"Making money is art and working is art and good business is the best art." - Andy Warhol
Money and art. It’s a very charged topic.
Money and auto repair, money and tax preparation services, money and household appliances, not so much.
So, why is this?
Because art is so damn personal.
And that is why a professional artist, more than most entrepreneurs, must have a very healthy relationship with money.
If they don’t, they will have a hard time making it or keeping it. I see it all the time with the artists who I mentor.
What’s your relationship with money?
It’s time to get very clear.
Your relationship with money often reflects your personal relationships.
- Lacking boundaries?
- Feeling loved?
Examine the most painful memories you have around money and the lessons you’ve learned or that you need to learn.
Here. I’ll lead the way by sharing my own three most painful money memories and lessons.
Then, it’s your turn.
My 3 most painful money memories
1.) I was about to turn 12 and I was so excited to finally get my first 12-speed bike for my birthday.
Or so I thought.
Instead, my father went to the bike store, he negotiated for the price of the bike, and then he made me empty all of my savings, that I had slowly accumulated by baby-sitting and shoveling snow, and he actually made me pay for my own birthday gift.
How did I feel?
Betrayed. I felt powerless, disappointed, hurt, and confused.
I got the bike and a zero balance in my savings account and I never enjoyed riding that bike.
2.) When I was 25 I unconsciously married a man who possessed some of my father’s weaker traits.
I did not realize it at the time because my ex-husband, of less than two years, was a closet alcoholic who secretly secured joint credit cards in our name.
He had the monthly statements sent to an unknown PO box and then he racked up balances that we could not pay.
I lost my first new house and all of the brand new furnishings and appliances that I had paid for in hard earned cash.
How did I feel?
I divorced him immediately to save my financial future.
3.) Two very famous major winery clients decided not to honor our contracts.
This prevented me from accessing productive venues to sell over 100 original oil paintings that I had created over two years.
I did not expect to sell all of them but it significantly reduced my projected sales resulting in a major financial tailspin.
How did I feel?
I could not believe that such reputable wineries would do such a thing. But because they could, they did.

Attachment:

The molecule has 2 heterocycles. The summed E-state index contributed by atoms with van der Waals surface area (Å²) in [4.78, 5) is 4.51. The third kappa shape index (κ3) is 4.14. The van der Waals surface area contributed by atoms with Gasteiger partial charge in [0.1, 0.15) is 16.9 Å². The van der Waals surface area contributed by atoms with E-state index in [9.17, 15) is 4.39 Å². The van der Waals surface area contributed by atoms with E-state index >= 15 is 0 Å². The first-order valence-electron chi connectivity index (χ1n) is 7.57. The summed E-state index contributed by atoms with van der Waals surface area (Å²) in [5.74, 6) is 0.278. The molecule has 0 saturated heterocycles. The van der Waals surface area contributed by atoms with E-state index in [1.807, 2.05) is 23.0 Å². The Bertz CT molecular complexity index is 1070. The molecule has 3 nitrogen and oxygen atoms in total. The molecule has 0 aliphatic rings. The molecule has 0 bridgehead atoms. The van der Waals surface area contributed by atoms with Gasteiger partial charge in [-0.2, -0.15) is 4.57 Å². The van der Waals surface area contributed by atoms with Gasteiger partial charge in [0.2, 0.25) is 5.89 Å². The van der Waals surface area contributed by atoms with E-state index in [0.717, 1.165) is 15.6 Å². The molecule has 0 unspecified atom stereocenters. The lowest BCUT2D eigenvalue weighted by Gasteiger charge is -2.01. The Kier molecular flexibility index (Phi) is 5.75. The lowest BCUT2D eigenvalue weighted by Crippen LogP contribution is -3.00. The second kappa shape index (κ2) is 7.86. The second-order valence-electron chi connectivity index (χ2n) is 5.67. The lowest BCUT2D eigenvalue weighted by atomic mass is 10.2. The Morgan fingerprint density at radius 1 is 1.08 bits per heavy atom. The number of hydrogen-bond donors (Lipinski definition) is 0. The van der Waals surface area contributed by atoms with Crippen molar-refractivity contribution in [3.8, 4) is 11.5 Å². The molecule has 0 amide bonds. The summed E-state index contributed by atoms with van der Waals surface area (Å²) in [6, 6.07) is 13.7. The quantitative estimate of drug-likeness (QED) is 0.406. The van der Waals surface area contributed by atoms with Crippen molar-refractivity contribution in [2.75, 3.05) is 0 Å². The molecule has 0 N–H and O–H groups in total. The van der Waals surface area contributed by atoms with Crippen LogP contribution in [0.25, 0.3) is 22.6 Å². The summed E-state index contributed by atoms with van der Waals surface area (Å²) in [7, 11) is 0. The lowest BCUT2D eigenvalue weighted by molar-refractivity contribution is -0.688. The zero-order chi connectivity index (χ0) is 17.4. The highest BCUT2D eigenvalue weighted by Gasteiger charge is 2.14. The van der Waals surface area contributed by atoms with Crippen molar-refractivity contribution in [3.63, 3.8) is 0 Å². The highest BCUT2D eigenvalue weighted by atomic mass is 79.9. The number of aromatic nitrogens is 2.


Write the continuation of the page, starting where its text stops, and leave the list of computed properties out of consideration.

And a representative from the largest winery in the US, you know who you are, told me, “You should just be grateful for the exposure we have already given you. Other artists should be so lucky.”
I wanted to punch him. He deliberately violated our contract. Period.
What did I learn?
1.) This has been my toughest life lesson by far.
Lesson: We don’t choose our parents and not every parent is well equipped emotionally to be kind and loving to their children, particularly alcoholics.
However, as adults we don’t have to repeat these patterns and we not only have the opportunity to heal those injuries and take better care of ourselves, we have the responsibility.
2.) I found this out by making a routine check of my credit report.
I also learned that I was able to escape some of the debt because I could prove that I had no knowledge or benefit from it.
Lesson: Knowledge is power. If you live in a community property state you are on the hook for your spouse’s debt. We don’t expect our partners to be deceitful but it can happen.
I will always maintain financial independence and resources.
3.) I have since sold many of the paintings but I still have more in inventory than I would have if these wineries had kept their agreements.
Fortunately, I had money in savings.
Lesson: Ultimately, this lesson was a gift.
Why? It forced me to reexamine my initial art business model and to create a new Blue Ocean Strategy that is easier to sell and is more sustainable and profitable.
I had too many eggs in one basket with each failed contract. Now I...
- manage my risk
- examine the worst-case scenario
- prepare with contingencies
- diversify my income
We don’t succeed alone. Ask two friends to do this exercise with you.